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Science

Food chains and cycles

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The carbon cycle

All cells - whether animal, plant or bacteria - contain carbon, because they all contain proteins, fats and carbohydrates. Plant cell walls, for example, are made of cellulose - a carbohydrate.

Carbon is passed from the atmosphere, as carbon dioxide, to living things, passed from one organism to the next in complex molecules, and returned to the atmosphere as carbon dioxide again. This is known as the carbon cycle.

Removing carbon dioxide from the atmosphere

Green plants remove carbon dioxide from the atmosphere by photosynthesis [photosynthesis: The chemical change that occurs in the leaves of green plants. It uses light energy to convert carbon dioxide and water into glucose. Oxygen is produced as a by-product of photosynthesis. ]. The carbon becomes part of complex molecules such as proteins, fats and carbohydrates in the plants.

Returning carbon dioxide to the atmosphere

Organisms return carbon dioxide to the atmosphere by respiration [respiration: Chemical change that takes place inside living cells, which uses glucose and oxygen to produce the energy organisms need to live. Carbon dioxide is a by-product of respiration ]. It is not just animals that respire. Plants and microorganisms do, too.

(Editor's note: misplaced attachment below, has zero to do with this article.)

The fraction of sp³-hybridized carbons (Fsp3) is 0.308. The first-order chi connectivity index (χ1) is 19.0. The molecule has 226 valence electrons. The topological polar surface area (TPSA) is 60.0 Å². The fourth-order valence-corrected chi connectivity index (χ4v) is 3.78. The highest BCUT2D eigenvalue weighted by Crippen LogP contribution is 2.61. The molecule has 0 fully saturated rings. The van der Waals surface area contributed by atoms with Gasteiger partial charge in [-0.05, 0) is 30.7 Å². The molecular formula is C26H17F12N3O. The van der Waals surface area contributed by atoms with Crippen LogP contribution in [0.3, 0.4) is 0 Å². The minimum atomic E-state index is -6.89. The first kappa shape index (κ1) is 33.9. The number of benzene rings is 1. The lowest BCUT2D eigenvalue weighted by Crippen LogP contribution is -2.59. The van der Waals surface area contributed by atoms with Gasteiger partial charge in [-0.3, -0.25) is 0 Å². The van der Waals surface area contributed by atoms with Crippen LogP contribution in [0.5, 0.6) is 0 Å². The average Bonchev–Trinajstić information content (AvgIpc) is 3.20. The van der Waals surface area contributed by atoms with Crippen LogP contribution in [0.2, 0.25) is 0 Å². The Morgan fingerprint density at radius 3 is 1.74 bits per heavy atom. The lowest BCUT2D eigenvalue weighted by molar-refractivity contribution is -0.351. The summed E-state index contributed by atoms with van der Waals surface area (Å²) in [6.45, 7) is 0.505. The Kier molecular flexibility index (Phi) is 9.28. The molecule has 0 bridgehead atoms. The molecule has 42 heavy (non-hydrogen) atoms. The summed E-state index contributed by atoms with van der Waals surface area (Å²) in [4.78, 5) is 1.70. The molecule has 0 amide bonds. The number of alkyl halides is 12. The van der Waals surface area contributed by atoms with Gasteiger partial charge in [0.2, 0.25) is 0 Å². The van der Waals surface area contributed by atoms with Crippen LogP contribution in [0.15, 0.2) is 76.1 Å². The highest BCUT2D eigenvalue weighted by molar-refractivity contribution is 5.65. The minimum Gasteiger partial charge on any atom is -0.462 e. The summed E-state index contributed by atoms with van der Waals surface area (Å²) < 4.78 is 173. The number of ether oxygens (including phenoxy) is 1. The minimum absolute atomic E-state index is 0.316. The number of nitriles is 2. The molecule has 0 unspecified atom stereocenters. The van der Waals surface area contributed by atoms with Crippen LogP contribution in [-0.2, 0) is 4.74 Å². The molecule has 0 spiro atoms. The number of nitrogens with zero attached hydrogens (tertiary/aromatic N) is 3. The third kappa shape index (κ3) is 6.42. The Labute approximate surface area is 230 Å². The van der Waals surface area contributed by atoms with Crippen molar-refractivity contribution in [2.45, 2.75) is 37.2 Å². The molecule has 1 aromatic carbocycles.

Passing carbon from one organism to the next

When an animal eats a plant, carbon from the plant becomes part of the fats and proteins in the animal. Microorganisms and some animals feed on waste material from animals, and the remains of dead animals and plants. The carbon then becomes part of these microorganisms and detritus feeders.

The slideshow should help you to understand how the cycle works.

Materials from living things decay because they are digested by microorganisms. This process happens faster in warm, moist conditions with plenty of oxygen. Decay can be very slow in cold, dry conditions, and when there is a shortage of oxygen.

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